“We were each living our own story, and while some, like Mama, were fighting to change the narrative, others struggled to escape the circumstances of their past and the specter of their future, while a few had given up completely.” (pg. 47)
“Who got to determine the baseline for what was normal and what wasn’t, and who appointed them to make that decision?” (pg. 89) ( love this quote!)
“No one’s innocent, Elena. Not even the Cedric Diggory’s of the world.” (pg. 217) (This was a fantastic discussion that actually made me look at certain characters from Harry Potter differently. I adored this passage because of how enlightening it was!)
“Guess what happens when you don’t make a choice?
“Nothing. Maybe you don’t fuck anything up, but nothing gets better either.” (pg. 314) (Sums up the message of this story and how important it is for everyone to realize how important making a choice can be. They are scary but they are necessary).
“We can’t make choices for others.” (pg. 351)
Need a new house? Want an old lover back in your arms? Want to become a singer or actor? Need money, a good grade or new car? Simple, make a deal with a demon and you can have whatever you want. Of course, there is a catch. You will be asked to give up your arm, leg, hand or if you are really unlucky your heart.
Dee is a teenager whose life is complicated. She goes to a private school that is her safe place. Here she is safe from her alcoholic parents and her emotionally abusive father. Here she can try to find her way in life. Then she finds out her scholarship is ending and she is left with no choice but to make a deal. She has to stay in school and thus she gives up her heart.
She loses her heart for a short period of time and learns what is means to exist without it. She learns that something more is going on with those she joins called the “heartless.”. She also meets a strange boy who she finds stealing what has already been taken from her. In the end Dee has to find what courage means and what she wants out of life.
What I loved:
Dee was a great character. She was much deeper than I originally thought she would be. I had no idea what this story was truly going to be about. I thought it would be more about learning to love without a heart and what that could mean. In the end it was about Dee finding courage in herself.
Dee is a character that has been stepped on and downtrodden for a long time. Her father is emotionally abusive and she hides at her school. She wants her mom to help her but her mom has taken to alcohol to help her deal with their reality. In the end Dee has to find her own courage. She has to find a way to stand on her own two feet. I liked the progression of her journey.
Dee becomes stronger in a very real way. She faces the trials around herself and she finds how she can fight. She starts unsure of herself and then starts to find that her opinion matters.
I also really liked James’s character. At first her seemed like a punk and I thought he was going to be a one-note character. Early though we realize there is something else to him. He has his own issues and wants. His character didn’t grow as much as evolve. I started with one opinion of him and ended with a completely different thought about him. I felt his journey was more of an evolution for the reader than for his character specifically.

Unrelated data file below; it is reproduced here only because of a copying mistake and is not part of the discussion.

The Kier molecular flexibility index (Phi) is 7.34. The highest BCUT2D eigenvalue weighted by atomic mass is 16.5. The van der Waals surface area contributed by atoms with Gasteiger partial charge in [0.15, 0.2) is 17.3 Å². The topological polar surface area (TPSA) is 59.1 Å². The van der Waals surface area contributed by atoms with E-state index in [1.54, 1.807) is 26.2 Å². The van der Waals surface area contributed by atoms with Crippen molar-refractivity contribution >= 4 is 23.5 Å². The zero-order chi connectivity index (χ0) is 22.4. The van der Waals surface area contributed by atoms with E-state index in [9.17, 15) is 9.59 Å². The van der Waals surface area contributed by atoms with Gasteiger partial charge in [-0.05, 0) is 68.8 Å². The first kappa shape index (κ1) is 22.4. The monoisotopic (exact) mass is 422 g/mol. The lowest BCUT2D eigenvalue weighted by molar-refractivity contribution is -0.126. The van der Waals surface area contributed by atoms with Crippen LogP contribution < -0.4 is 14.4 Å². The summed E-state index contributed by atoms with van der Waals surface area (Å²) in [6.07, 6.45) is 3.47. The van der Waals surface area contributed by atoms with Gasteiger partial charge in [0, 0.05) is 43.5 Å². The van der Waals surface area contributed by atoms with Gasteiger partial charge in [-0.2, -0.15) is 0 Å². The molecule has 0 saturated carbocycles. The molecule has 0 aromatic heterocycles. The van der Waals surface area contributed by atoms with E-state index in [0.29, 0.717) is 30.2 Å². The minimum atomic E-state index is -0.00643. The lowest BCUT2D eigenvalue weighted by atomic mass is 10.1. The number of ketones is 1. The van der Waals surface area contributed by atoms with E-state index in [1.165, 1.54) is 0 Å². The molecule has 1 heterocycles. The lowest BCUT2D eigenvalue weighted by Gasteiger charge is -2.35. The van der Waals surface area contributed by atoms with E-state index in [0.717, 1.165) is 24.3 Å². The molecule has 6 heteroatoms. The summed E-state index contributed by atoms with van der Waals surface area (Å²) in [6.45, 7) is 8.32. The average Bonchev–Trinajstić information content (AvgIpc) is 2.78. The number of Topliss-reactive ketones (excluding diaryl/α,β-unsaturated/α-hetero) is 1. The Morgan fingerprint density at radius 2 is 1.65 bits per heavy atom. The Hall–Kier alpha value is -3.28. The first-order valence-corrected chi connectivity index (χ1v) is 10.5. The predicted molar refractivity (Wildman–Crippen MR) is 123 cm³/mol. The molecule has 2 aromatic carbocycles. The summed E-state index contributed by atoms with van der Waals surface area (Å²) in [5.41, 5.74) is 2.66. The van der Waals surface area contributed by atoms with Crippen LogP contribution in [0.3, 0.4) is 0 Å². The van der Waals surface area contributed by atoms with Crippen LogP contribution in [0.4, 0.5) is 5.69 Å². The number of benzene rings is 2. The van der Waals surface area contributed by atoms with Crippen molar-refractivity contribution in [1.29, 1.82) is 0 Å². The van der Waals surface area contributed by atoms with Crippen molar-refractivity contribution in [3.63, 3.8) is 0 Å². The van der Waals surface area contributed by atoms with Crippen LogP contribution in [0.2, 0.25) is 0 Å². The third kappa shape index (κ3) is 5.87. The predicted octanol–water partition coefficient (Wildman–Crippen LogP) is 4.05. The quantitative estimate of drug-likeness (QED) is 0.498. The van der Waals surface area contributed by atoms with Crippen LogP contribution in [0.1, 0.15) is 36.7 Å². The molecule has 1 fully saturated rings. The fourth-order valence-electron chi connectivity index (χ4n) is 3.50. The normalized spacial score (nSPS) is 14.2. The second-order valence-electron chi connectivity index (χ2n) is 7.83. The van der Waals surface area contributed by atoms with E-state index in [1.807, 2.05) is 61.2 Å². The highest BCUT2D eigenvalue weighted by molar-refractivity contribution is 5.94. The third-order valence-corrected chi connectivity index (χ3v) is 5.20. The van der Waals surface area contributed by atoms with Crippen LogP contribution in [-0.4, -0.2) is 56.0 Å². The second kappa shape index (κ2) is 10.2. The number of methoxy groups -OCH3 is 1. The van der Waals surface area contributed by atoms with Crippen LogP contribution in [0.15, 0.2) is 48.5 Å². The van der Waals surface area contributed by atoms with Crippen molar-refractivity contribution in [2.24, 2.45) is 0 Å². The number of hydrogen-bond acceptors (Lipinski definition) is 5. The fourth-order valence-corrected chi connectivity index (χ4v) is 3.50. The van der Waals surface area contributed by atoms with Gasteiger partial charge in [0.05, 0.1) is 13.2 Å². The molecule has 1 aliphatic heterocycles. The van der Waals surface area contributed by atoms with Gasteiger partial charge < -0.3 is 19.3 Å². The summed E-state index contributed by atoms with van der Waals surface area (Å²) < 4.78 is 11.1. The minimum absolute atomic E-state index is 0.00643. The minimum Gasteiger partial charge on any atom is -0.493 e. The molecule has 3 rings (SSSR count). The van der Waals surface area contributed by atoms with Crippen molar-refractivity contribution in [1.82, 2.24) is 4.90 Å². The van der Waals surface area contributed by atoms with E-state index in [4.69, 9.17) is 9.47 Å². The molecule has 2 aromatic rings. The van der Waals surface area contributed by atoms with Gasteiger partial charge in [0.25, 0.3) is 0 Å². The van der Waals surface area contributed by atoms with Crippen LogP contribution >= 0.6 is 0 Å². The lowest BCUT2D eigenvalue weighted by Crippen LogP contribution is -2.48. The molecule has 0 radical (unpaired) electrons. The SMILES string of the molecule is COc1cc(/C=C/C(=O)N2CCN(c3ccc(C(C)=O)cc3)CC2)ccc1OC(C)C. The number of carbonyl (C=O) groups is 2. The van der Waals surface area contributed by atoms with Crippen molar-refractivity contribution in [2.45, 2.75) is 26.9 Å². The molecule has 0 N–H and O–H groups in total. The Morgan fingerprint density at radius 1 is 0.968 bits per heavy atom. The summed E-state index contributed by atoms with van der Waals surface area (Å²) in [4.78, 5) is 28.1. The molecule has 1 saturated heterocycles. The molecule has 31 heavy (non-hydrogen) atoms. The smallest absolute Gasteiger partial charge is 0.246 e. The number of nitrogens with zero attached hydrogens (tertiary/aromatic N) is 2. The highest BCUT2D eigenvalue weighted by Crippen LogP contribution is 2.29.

I also loved the ending. I won’t go into detail as to not spoil it, but it was the ending the book deserved. Too many times these YA love stories can have a neat and unrealistic ending. This book ended as it should have ended. It felt right and left things in a encouraging place.
What I was just okay with:
All of the “heartless” characters, literally have no heart. They can’t feel their heats. It is gone but I felt like we didn’t see any real consequences of that. Dee talked about not feeling her heartbeat and not hearing it in her ears. Nothing more though. There was little to no discussion what is meant to live without a heart.
The story was more about the demon’s mission and why he created heartless when no one else would. I liked the story but I wished we could have had more about what living without a heart meant. Do you feel love the same? Is that a brain thing or does that come from the physical heart? Can you die in the normal sense of the word? Are you actually living if your heart isn’t beating? These are things I wished we would have explored more in the story.
What I wished was different:
I enjoyed the story but some of the writing threw me out of the story. The writing was very repetitive at times. The author would state that Dee was sending a text message, give us the body of the text and then end the paragraph with, “she texted.” We know she texted, she was just texting!
Or there was a part later in the book where we are told Dee has a backpack on. Then we are told that same thing about four more times throughout the next few paragraphs. The backpack never moved or did anything, it was just in her character description over and over again.
Description is good but there is no need to say the same thing over and over again. You have to trust the readers to pay attention and pick up on what is happening with a character. If an object moves and becomes important than mentioning it again is fine. If she gets interrupted while texting and then goes back to texting mentioning it again is fine. But if nothing changes, then it throws the reader out of the story. I felt myself getting a bit irritated at times because of this element.